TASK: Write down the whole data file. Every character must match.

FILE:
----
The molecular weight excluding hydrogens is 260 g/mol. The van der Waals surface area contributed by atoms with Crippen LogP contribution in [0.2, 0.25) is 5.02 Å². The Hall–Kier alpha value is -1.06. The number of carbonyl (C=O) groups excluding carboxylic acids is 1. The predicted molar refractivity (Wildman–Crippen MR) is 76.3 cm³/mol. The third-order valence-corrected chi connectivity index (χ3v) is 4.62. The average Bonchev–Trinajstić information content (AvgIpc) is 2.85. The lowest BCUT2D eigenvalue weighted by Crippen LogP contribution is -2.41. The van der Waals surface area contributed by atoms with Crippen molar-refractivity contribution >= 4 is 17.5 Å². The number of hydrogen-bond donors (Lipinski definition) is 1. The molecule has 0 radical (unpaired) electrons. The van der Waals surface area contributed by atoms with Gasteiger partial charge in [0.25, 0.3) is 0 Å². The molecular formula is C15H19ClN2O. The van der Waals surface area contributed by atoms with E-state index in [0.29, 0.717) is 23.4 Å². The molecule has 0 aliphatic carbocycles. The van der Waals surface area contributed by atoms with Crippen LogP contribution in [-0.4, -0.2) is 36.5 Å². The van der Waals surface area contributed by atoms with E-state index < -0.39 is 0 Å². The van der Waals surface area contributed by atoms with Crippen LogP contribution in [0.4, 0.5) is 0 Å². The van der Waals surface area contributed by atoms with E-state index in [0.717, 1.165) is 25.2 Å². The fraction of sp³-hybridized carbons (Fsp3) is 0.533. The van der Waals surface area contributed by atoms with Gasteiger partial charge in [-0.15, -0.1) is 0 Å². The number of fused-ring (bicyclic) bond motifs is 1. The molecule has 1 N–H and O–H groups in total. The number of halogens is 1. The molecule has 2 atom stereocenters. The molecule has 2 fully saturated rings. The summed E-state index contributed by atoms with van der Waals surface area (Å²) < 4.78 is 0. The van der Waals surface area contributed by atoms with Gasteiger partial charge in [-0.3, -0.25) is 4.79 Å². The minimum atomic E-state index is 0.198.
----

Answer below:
The molecular weight excluding hydrogens is 260 g/mol. The van der Waals surface area contributed by atoms with Crippen LogP contribution in [0.2, 0.25) is 5.02 Å². The Hall–Kier alpha value is -1.06. The number of carbonyl (C=O) groups excluding carboxylic acids is 1. The predicted molar refractivity (Wildman–Crippen MR) is 76.3 cm³/mol. The third-order valence-corrected chi connectivity index (χ3v) is 4.62. The average Bonchev–Trinajstić information content (AvgIpc) is 2.85. The lowest BCUT2D eigenvalue weighted by Crippen LogP contribution is -2.41. The van der Waals surface area contributed by atoms with Crippen molar-refractivity contribution >= 4 is 17.5 Å². The number of hydrogen-bond donors (Lipinski definition) is 1. The molecule has 0 radical (unpaired) electrons. The van der Waals surface area contributed by atoms with Gasteiger partial charge in [0.25, 0.3) is 0 Å². The molecular formula is C15H19ClN2O. The van der Waals surface area contributed by atoms with E-state index in [0.29, 0.717) is 23.4 Å². The molecule has 0 aliphatic carbocycles. The van der Waals surface area contributed by atoms with Crippen LogP contribution in [-0.4, -0.2) is 36.5 Å². The van der Waals surface area contributed by atoms with E-state index < -0.39 is 0 Å². The van der Waals surface area contributed by atoms with Crippen LogP contribution in [0.4, 0.5) is 0 Å². The van der Waals surface area contributed by atoms with E-state index in [0.717, 1.165) is 25.2 Å². The fraction of sp³-hybridized carbons (Fsp3) is 0.533. The van der Waals surface area contributed by atoms with Gasteiger partial charge in [-0.15, -0.1) is 0 Å². The number of fused-ring (bicyclic) bond motifs is 1. The molecule has 1 N–H and O–H groups in total. The number of halogens is 1. The molecule has 2 atom stereocenters. The molecule has 2 fully saturated rings. The summed E-state index contributed by atoms with van der Waals surface area (Å²) < 4.78 is 0. The van der Waals surface area contributed by atoms with Gasteiger partial charge in [-0.3, -0.25) is 4.79 Å². The minimum atomic E-state index is 0.198.